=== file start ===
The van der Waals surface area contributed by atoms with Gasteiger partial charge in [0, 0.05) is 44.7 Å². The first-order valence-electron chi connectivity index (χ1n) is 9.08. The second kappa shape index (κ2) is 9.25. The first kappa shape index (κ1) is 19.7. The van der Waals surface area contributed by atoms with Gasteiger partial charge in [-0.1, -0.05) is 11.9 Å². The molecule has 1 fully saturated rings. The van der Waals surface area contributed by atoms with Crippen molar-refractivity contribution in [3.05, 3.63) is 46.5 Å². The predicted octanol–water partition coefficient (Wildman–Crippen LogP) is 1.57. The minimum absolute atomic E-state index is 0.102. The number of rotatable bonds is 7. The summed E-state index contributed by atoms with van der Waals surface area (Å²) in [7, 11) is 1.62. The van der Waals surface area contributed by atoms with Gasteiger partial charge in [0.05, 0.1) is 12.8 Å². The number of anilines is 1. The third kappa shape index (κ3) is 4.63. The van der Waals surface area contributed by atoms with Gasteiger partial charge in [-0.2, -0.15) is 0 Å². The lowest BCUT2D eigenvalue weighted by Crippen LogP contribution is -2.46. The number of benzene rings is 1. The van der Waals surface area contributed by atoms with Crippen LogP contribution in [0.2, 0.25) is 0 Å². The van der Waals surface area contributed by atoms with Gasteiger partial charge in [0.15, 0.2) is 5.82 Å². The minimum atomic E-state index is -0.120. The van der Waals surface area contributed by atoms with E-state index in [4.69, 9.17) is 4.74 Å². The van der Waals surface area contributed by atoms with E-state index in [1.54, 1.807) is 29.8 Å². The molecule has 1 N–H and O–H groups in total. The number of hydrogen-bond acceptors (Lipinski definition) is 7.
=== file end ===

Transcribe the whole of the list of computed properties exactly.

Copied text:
The van der Waals surface area contributed by atoms with Gasteiger partial charge in [0, 0.05) is 44.7 Å². The first-order valence-electron chi connectivity index (χ1n) is 9.08. The second kappa shape index (κ2) is 9.25. The first kappa shape index (κ1) is 19.7. The van der Waals surface area contributed by atoms with Gasteiger partial charge in [-0.1, -0.05) is 11.9 Å². The molecule has 1 fully saturated rings. The van der Waals surface area contributed by atoms with Crippen molar-refractivity contribution in [3.05, 3.63) is 46.5 Å². The predicted octanol–water partition coefficient (Wildman–Crippen LogP) is 1.57. The minimum absolute atomic E-state index is 0.102. The number of rotatable bonds is 7. The summed E-state index contributed by atoms with van der Waals surface area (Å²) in [7, 11) is 1.62. The van der Waals surface area contributed by atoms with Gasteiger partial charge in [0.05, 0.1) is 12.8 Å². The number of anilines is 1. The third kappa shape index (κ3) is 4.63. The van der Waals surface area contributed by atoms with Gasteiger partial charge in [-0.2, -0.15) is 0 Å². The lowest BCUT2D eigenvalue weighted by Crippen LogP contribution is -2.46. The number of benzene rings is 1. The van der Waals surface area contributed by atoms with Crippen LogP contribution in [0.2, 0.25) is 0 Å². The van der Waals surface area contributed by atoms with Gasteiger partial charge in [0.15, 0.2) is 5.82 Å². The minimum atomic E-state index is -0.120. The van der Waals surface area contributed by atoms with E-state index in [4.69, 9.17) is 4.74 Å². The van der Waals surface area contributed by atoms with E-state index in [1.54, 1.807) is 29.8 Å². The molecule has 1 N–H and O–H groups in total. The number of hydrogen-bond acceptors (Lipinski definition) is 7.